the local history of Stoke-on-Trent, England

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Focus on - the birth of Primitive Methodism


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Hugh Bourne
- the unintentional founder of the Primitive Methodist movement -


Around the same time as the rise of the Methodist New Connexion (of which the Bethesda Chapel in Hanley was the Conference Church), another wave of revival swept into the new towns of the Potteries.

Its leading figures were Hugh Bourne and William Clowes.

Hugh Bourne, was born at Ford Hayes Farm, Bucknall, on April 3, 1772. He was a shy man who, until his conversion in 1799, lived with an intense fear of falling into hell.


The birthplace of Hugh Bourne - Ford Hayes Farmhouse
The birthplace of Hugh Bourne - Ford Hayes Farmhouse
Virtual Earth   2008

Hugh Bourne, the founder of the Primitive Methodist movement was born in this house on April 3rd 1772 and lived here until 1788. Even in 2008 the remoteness of this farmhouse is still apparent. 

 

Ford Hayes Farmhouse, Bentilee
Ford Hayes Farmhouse, Bentilee

photo:  Mr Clive Shenton - Sept 2002


By the year 1800, he had moved to live in Harriseahead, a village to the north of the present city.

Towering above Bourne's new home was Mow Cop, a "bald hill" rising to 1,091 feet above sea level, with commanding views over Staffordshire and the Cheshire plain.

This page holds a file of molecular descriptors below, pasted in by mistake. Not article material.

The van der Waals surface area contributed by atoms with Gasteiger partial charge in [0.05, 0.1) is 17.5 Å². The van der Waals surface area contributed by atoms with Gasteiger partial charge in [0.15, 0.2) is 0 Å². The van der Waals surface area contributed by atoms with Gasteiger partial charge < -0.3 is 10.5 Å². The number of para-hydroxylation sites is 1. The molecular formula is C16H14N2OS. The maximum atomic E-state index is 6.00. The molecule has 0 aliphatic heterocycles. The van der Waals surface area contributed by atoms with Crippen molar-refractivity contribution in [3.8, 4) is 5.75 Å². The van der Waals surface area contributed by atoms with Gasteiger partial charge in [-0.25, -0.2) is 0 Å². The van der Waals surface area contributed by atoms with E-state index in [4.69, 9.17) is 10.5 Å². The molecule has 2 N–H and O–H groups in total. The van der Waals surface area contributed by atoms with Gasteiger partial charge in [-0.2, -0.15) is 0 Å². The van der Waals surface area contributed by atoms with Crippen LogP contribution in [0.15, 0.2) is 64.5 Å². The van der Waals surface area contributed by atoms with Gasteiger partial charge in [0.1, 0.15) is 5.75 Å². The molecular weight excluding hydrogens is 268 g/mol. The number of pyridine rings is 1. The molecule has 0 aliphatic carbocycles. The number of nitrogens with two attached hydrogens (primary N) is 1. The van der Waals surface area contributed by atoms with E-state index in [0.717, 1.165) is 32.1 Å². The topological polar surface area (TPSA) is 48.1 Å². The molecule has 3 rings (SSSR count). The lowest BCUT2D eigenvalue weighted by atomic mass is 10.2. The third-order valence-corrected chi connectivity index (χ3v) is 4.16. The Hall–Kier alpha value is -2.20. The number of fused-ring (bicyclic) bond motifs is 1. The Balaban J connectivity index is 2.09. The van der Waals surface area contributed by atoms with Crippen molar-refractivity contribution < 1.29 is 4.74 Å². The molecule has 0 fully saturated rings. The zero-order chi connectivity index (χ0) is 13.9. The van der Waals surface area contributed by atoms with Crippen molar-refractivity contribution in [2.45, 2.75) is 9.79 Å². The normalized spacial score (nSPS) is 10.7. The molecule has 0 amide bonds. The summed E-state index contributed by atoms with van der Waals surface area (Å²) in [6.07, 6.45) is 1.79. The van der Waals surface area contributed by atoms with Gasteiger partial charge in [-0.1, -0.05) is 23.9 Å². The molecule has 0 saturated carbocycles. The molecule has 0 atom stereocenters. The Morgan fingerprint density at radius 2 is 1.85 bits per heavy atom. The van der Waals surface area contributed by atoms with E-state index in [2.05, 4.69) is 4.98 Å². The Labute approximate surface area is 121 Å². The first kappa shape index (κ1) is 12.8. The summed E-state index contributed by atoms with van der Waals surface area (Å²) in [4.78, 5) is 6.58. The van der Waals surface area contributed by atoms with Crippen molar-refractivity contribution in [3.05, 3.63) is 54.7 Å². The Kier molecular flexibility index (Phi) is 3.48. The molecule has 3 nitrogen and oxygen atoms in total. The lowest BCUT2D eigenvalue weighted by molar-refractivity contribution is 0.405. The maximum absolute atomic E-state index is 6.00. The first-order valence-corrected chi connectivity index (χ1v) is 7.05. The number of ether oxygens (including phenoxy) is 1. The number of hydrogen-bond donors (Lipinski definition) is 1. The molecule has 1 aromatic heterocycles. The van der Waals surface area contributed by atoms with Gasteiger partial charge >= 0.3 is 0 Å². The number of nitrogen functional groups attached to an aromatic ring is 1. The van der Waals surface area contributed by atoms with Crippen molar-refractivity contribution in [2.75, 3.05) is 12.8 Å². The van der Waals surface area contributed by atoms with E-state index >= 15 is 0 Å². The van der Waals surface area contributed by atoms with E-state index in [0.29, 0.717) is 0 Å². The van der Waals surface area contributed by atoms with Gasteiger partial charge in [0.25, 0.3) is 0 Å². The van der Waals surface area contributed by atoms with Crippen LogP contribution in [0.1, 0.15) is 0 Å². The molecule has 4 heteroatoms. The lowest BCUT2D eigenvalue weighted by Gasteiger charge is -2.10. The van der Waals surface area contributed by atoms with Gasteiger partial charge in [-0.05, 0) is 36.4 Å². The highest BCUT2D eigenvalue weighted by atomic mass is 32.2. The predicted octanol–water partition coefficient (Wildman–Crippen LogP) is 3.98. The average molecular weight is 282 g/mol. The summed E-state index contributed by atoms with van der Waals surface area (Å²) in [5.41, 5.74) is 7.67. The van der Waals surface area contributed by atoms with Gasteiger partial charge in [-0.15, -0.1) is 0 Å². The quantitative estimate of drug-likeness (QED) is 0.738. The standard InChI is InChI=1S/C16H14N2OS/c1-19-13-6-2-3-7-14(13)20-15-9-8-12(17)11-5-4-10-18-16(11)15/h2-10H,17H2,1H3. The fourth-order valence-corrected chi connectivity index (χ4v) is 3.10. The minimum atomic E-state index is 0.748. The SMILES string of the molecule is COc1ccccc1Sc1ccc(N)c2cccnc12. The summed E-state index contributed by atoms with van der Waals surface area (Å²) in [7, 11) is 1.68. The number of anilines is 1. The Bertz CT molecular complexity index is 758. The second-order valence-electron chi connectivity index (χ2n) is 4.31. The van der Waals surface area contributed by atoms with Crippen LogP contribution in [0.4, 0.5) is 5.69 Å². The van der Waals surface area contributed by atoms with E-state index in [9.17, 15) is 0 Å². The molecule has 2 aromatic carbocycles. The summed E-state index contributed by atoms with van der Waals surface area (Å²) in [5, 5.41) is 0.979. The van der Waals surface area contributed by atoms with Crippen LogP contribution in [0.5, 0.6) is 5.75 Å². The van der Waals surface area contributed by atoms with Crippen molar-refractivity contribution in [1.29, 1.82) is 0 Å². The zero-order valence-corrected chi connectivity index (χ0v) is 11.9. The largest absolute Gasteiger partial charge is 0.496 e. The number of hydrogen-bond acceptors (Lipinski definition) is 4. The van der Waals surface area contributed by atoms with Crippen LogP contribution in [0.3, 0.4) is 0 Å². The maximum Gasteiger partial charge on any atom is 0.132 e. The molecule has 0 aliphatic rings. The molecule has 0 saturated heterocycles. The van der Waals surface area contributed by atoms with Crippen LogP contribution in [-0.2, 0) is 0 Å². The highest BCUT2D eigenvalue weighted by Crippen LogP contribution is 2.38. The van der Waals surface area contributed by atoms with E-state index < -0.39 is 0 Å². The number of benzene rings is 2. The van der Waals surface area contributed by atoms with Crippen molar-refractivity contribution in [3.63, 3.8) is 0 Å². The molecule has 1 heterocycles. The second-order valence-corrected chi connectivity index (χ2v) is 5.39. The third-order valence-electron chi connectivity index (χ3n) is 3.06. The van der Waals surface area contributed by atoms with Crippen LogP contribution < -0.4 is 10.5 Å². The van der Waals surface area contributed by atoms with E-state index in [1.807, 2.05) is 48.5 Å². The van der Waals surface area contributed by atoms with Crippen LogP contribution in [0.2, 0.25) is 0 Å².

Barn & Stable Range at Bemersley Farm
Barn & Stable Range at Bemersley Farm

photo:  Mr Clive Shenton - May 2006

Bourne was shocked at the moral state of his new neighbourhood, saying, "There was not in England a neighbourhood that was more ungodly and profane. A stranger could hardly go over Harriseahead without insult and sometimes not without injury."

Against this background, Bourne met for prayer and Bible study with other Methodists, and flames of revival broke out in 1801, spreading quickly through the northern towns of the Potteries and beyond.


 


Pointon's house and farm, Primitive Street, Mow Cop c. 1900-1910
Pointon's house and farm, Primitive Street, Mow Cop c. 1900-1910

Pointon's house was the first place used by the Methodists in Mow Cop. Preachers used to come to the house fortnightly to take services, but they sometimes failed to arrive. This happened on the 12th July 1801, when Hugh Bourne was persuaded to preach. The house filled with people and, as it was a warm day, they also spilled out onto the hill side.

A few years later Hugh Bourne became the founder of Primitive Methodism when he called a camp meeting at Mow Cop which lasted for over fourteen hours.

Pointon's house has now been demolished.

The building in the distance on the right hand side is that of the Primitive Methodist Memorial Chapel, built in 1860.

photo:  Borough Museum and Art Gallery, Newcastle under Lyme,
Staffordshire Past Tracks


 


Bemersley Farm and Mow Cop
Bemersley Farm and Mow Cop
Google Maps 2008


next: born on the 27th June 1808
previous: the story of the Primitive Methodist Church

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